2014 Exodus- Gods and Kings

I felt like it was very heavy-handed to have Ramesses in gold/white and Moses in black. Hmm, who’s going to be the black sheep very soon?

“The Egyptians, we wanted a custom look, even for the slaves, the courtiers. We basically had to start from scratch. We had to build everything, from the palace guards all the way through the principles” (Costume designer Janty Yates knew ‘Exodus’ posed ‘enormous’ challenge).

2014 Exodus- Gods and Kings

Lots of detail, even on background characters, but I feel like we’re seeing more silk than linen, which it’s my understanding is what was primarily worn.

“Ridley didn’t want [Moses] to be anywhere near Ramses [in color tones]; he wanted him to be completely opposite, i.e. military and impeccable but, of course, he had to be wearing a dress. So we had to butch it up a bit. The jewelry, belts, everything was made by hand” (Costume designer Janty Yates knew ‘Exodus’ posed ‘enormous’ challenge).

2014 Exodus- Gods and Kings

This was a GREAT color on Bale. Note all the tiny pleating!

2014 Exodus- Gods and King

More of Moses’s tunic, and Ramesses in more casual dress.

“The jewelry on ‘Exodus’ was a big deal. Everyone wore about 15 pieces: headresses, pectorals, bracelets, upper arms, multiple rings, the belts — what we call the aprons” (Costume Designer Janty Yates on Epic Job of Dressing ‘Exodus: Gods and Men’).

2014 Exodus- Gods and Kings

Ramesses wears the formal tied-on beard that signified the pharoah in the period.

 

Troy (2004)

I saw Troy back when it came out, and I weirdly enjoyed it in exactly the sort of sword & sandals way it’s supposed to be appreciated. Rewatching it was the same experience: it’s a lovely bit of fluff filled with gleaming pectoral muscles, boys thwapping each other with swords and arrows, and pretty women being brave. Brad Pitt’s (Interview with the Vampire, Legends of the Fall, Allied) attempt at a slightly less American accent comes and goes hilariously, Orlando Bloom (various Pirates of the Caribbean films, Kingdom of HeavenThe Three MusketeersCarnival Row) is a pretty block of wood, Eric Bana is noble and chiseled, Sean Bean is underutilized, Diane Kruger (Farewell, My Queen) is beautiful but underdeveloped, Rose Byrne (I Capture the CastleCasanova, Marie Antoinette) is the most interesting character (Briseis and Achilles’ love story is ludicrous yet highly entertaining), Saffron Burrows’ (Circle of FriendsMiss Julie, Enigma, Frida) cheekbones could cut glass, and Peter O’Toole clearly just had an eye job.

Peter O'Toole, Troy (2004)

This is the most facial expression you ever see from O’Toole, whose wide-open eyes look terrified throughout.

Eric Bana could kill anyone just by twitching one pectoral.

Troy‘s costumes were designed by Bob Ringwood (Empire of the Sun, Excalibur). According to the LA Times,

Ringwood was disappointed that there was so little surviving reference material describing or picturing garments worn during the Trojan War era. Homer’s poetic version of the famous battle, for instance, describes clothing and armor of his own time, not those worn three or four hundred years earlier in the actual war. Ringwood made the most of existing resources, beginning with catalogs from museums around the world. He also spent several days in the British Museum studying thousands of tiny figures in bas-relief sculptures. ‘I kept setting off the alarms in the museum by getting too close, but if you make the effort to study them, they’re actually quite accurate depictions.’ The costumes for the royal court in Troy, which he feels are the most historically accurate in the film, are based on these sculptures” (Holly Poe Durbin, “The Art of Costume Design: Annual Motion Picture Exhibition at the Fashion Institute of Design & Merchandising” TD & T – Theatre Design & Technology, Spring, 2005, 64-69).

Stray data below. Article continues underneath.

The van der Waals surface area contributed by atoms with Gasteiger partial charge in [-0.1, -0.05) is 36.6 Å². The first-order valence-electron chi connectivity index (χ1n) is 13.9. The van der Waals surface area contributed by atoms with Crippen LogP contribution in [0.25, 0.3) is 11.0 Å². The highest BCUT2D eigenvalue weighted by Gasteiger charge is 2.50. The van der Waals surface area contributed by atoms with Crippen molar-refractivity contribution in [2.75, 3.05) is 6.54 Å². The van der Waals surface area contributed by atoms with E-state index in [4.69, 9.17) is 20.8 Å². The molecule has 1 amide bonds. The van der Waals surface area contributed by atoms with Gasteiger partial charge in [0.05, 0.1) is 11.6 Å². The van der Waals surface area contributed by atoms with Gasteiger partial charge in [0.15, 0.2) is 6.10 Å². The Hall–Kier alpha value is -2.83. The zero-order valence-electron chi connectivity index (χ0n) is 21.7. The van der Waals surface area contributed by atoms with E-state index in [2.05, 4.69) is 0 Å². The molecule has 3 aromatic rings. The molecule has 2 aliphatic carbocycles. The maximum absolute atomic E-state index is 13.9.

2004 Troy

Helen‘s dress is clearly made from a sari, but it’s pretty! King Priam (left) is wearing a full-length tunic.

2004 Troy

The boys get very geometric armor.

2004 Troy

Pretty sure Helen wears this in Sparta; it’s a totally different color scheme for her. More hot sari action!

2004 troy

In Troy, she’s all white and gold.

2004 Troy

Andromache is in sea-colors.

2004 Troy

Similar but different. More sari!

2004 Troy

White for stressing.

2004 Troy

Briseis is almost always in near-rags, but we briefly see her dressed up for her priestess gig.

I wish I knew more about ancient costume, so if you do, please weigh in on the historical accuracy of the costumes in Exodus and Troy!

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About the author

Kendra

Website

Kendra has been a fixture in the online costuming world since the late 1990s. Her website, Démodé Couture, is one of the most well-known online resources for historical costumers. In the summer of 2014, she published a book on 18th-century wig and hair styling. Kendra is a librarian at a university, specializing in history and fashion. She’s also an academic, with several articles on fashion history published in research journals.

37 Responses

  1. Shashwat